Sounds are time-varying signals in the real world and, indeed, all of their mean-
ing is related to such time variability. Therefore, it is interesting to develop
sound analysis techniques that allow to grasp at least some of the distinguished
features of time-varying sounds, in order to ease the tasks of understanding,
comparison, modification, and resynthesis.
In this chapter we present the most important sound analysis techniques.
Special attention is reserved on criteria for choosing the analysis parameters,
such as window length and type.
Short-Time Fourier Transform
The Short-Time Fourier Transform (STFT) is nothing more than Fourier anal-
ysis performed on slices of the time-domain signal. In order to slightly simplify
the formulas, we are going to present the STFT under the assumption of unitary
sample rate (F
There are two complementary views of STFT: the filterbank view, and the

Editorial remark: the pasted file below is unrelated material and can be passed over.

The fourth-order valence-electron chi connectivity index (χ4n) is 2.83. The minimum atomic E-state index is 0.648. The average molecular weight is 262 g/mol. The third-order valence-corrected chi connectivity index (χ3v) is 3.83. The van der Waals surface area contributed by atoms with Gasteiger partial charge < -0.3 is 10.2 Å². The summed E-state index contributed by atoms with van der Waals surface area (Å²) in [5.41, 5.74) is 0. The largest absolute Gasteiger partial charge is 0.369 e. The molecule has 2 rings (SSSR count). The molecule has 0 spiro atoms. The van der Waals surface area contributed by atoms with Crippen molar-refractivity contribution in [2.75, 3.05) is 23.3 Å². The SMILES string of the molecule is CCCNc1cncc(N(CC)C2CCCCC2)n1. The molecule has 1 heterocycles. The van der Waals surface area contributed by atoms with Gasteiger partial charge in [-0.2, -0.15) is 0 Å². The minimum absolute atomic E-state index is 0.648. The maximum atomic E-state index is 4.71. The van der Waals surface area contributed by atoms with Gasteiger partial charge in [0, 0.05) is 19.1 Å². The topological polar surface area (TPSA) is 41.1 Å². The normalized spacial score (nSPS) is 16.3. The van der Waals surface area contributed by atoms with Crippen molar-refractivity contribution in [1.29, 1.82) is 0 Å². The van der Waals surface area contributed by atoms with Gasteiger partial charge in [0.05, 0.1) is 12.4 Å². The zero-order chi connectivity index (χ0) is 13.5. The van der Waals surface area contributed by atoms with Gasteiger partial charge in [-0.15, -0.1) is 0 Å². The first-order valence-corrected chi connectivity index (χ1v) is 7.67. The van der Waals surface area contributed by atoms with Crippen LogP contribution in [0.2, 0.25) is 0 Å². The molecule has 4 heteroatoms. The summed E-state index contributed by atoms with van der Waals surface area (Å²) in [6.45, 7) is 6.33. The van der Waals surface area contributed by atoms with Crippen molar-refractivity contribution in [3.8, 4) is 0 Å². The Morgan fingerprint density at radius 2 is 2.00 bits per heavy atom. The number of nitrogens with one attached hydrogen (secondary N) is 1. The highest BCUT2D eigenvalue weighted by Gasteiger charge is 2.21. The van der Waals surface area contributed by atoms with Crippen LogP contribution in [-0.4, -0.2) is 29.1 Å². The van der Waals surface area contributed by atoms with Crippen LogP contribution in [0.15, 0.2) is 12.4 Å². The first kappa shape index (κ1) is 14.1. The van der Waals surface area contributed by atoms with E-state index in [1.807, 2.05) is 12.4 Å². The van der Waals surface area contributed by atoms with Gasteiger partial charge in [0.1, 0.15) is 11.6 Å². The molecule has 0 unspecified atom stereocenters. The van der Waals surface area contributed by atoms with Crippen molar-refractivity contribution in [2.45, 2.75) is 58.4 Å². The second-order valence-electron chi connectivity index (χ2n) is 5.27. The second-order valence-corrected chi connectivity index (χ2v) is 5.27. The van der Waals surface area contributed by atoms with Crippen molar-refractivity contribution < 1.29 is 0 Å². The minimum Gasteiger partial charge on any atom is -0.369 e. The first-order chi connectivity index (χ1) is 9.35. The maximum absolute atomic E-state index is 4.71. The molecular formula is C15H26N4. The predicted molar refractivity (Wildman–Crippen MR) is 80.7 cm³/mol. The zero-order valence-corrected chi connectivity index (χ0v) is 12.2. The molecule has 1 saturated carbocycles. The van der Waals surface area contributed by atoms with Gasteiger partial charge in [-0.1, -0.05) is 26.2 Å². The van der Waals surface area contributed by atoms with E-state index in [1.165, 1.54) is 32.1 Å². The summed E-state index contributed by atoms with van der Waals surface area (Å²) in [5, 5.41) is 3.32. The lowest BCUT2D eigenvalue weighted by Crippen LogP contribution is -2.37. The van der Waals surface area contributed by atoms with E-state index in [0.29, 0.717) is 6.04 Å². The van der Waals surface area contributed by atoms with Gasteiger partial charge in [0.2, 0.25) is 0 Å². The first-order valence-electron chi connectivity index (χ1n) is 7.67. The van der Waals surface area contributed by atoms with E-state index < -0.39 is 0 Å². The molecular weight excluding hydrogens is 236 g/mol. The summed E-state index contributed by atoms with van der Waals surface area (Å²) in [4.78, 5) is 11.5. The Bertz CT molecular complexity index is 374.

The Filterbank View
Assume we have a prototype ideal lowpass filter, whose frequency response is
depicted in fig. 1. Let w(·) and W (·) be the impulse response and transfer
function, respectively, of such prototype filter.
We define modulation of a signal y(n) by a carrier signal e
as the (com-
plex) multiplication y(n)e
. This translates, in the frequency domain, into a
frequency shift by =
(shift theorem 1.2 of chapter 1). In other words,
modulating a signal means moving its low frequency content onto an area around
the carrier frequency. On the other hand, we call demodulation of a signal y(n)
its multiplication by e
, that brings the components around
onto a neigh-
borhood of dc.
By demodulation we can obtain a filterbank that slices the spectrum (be-
tween 0Hz and F
) in N equal non-overlapping portions. Namely, we can trans-
late the input signal in frequency and filter it by means of the prototype lowpass